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Traders urge California judge to keep BitMEX $440M fraud lawsuit alive

Plaintiffs in a lawsuit against the top leaders at embattled digital currency exchange BitMEX want the presiding judge to keep the suit alive. BitMEX had filed a motion to dismiss, but the plaintiffs have fought back and want the culprits held accountable.

The plaintiffs, BMA LLC, Yaroslav Kolchim and Vitaly Dubinin, filed the lawsuit in October 2020. They alleged that Arthur Hayes, Samuel Reed and Ben Delo collectively looted over $440 million from accounts of HDR Global, the company that owns BitMEX. This money was allegedly the proceeds of nefarious activities that took place on the exchange.

BitMEX fought back, urging the Northern District of California to dismiss the lawsuit. However, the plaintiffs now want Judge William Orrick to dismiss the exchange’s efforts. As Law360 details, they claimed in their memo that the key facts in their lawsuit are simple and easy to understand.

As per the lawsuit, the three executives divided the money they allegedly looted equally among themselves, with each receiving $139.4 million. They distributed the funds on October 15, November 19 and the rest in January 2021. The three looted HDR to make its funds unavailable for the collection of future judgments against it, they alleged.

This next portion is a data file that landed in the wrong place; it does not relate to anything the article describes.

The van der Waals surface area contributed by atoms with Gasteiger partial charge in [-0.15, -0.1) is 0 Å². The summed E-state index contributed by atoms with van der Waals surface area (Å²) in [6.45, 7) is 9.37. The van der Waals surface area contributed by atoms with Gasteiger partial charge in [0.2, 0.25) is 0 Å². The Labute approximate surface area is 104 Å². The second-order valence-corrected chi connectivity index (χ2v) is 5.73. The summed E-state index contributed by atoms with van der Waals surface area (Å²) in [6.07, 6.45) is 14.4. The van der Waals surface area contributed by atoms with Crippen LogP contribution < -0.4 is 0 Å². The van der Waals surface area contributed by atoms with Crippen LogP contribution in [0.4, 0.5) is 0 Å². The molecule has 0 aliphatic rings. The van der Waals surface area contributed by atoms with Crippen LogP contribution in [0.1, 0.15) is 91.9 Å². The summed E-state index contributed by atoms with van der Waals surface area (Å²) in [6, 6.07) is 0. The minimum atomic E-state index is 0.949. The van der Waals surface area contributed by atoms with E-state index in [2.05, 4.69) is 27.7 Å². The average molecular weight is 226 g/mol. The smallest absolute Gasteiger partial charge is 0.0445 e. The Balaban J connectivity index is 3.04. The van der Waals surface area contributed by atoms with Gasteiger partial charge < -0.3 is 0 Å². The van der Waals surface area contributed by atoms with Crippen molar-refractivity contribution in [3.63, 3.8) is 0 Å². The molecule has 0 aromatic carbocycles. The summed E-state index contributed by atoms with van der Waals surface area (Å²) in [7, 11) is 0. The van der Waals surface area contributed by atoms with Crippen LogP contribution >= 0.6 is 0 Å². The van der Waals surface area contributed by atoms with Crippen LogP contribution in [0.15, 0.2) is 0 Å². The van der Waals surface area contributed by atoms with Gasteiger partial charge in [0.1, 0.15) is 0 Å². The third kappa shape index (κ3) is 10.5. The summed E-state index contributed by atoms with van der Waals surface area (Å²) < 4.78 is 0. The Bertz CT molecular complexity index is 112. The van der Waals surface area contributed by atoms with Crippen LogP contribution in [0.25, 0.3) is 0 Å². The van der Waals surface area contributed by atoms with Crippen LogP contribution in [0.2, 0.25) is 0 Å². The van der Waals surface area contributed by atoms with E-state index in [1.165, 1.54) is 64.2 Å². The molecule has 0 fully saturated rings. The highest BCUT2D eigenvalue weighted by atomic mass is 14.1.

The lawsuit builds on an earlier one by Bitcoin Manipulation Abatement LLC (BMA) in May 2020 which accused the executives of wire fraud, racketeering and money laundering. It alleged that BitMEX was purposely established to X “engage in, facilitate, aid, abet, counsel, induce and/or procure a myriad of illegal activities.”

However, at the time, BitMEX fought back by attacking the plaintiff as “a serial filer of claims against companies operating in the cryptocurrency space, and is widely recognized for operating just like a patent troll.”

It cited previous lawsuits by BMA against Ripple for securities violations and FTX exchange for market manipulation.

BitMEX has been on the receiving end of a number of lawsuits in the past few months. Its biggest legal issue is with the U.S. Commodities Futures Trading Commission (CFTC) which last year charged it with violating the Bank Secrecy Act. The lawsuit led to the resignation of key leaders who were implicated, including CEO Arthur Hayes. CTO Samuel Reed was arrested, but later released on a $5 million appearance bond. The exchange has strived to make up for its crimes by hiring new compliance executives and freshly verifying its user base.

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